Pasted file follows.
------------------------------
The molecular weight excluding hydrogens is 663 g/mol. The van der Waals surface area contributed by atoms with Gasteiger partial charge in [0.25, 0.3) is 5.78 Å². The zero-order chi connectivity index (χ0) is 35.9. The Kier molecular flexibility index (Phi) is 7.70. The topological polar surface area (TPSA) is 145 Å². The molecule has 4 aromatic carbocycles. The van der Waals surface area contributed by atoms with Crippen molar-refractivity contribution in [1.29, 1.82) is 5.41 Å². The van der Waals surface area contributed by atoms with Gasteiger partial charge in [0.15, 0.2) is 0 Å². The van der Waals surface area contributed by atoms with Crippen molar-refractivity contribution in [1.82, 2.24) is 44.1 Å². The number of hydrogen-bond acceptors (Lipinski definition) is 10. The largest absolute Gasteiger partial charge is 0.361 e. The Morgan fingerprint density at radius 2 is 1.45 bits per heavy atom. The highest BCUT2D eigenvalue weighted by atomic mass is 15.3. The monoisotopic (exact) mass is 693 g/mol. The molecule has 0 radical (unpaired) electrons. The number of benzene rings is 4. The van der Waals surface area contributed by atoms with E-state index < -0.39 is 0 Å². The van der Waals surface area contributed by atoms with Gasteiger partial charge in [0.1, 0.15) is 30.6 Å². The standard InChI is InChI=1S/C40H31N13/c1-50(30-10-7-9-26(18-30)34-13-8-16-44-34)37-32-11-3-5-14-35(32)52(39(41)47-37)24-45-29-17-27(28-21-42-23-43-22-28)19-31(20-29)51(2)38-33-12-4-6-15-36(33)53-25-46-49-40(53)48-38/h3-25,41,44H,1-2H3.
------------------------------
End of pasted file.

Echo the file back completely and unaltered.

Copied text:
The molecular weight excluding hydrogens is 663 g/mol. The van der Waals surface area contributed by atoms with Gasteiger partial charge in [0.25, 0.3) is 5.78 Å². The zero-order chi connectivity index (χ0) is 35.9. The Kier molecular flexibility index (Phi) is 7.70. The topological polar surface area (TPSA) is 145 Å². The molecule has 4 aromatic carbocycles. The van der Waals surface area contributed by atoms with Crippen molar-refractivity contribution in [1.29, 1.82) is 5.41 Å². The van der Waals surface area contributed by atoms with Gasteiger partial charge in [0.15, 0.2) is 0 Å². The van der Waals surface area contributed by atoms with Crippen molar-refractivity contribution in [1.82, 2.24) is 44.1 Å². The number of hydrogen-bond acceptors (Lipinski definition) is 10. The largest absolute Gasteiger partial charge is 0.361 e. The Morgan fingerprint density at radius 2 is 1.45 bits per heavy atom. The highest BCUT2D eigenvalue weighted by atomic mass is 15.3. The monoisotopic (exact) mass is 693 g/mol. The molecule has 0 radical (unpaired) electrons. The number of benzene rings is 4. The van der Waals surface area contributed by atoms with E-state index < -0.39 is 0 Å². The van der Waals surface area contributed by atoms with Gasteiger partial charge in [0.1, 0.15) is 30.6 Å². The standard InChI is InChI=1S/C40H31N13/c1-50(30-10-7-9-26(18-30)34-13-8-16-44-34)37-32-11-3-5-14-35(32)52(39(41)47-37)24-45-29-17-27(28-21-42-23-43-22-28)19-31(20-29)51(2)38-33-12-4-6-15-36(33)53-25-46-49-40(53)48-38/h3-25,41,44H,1-2H3.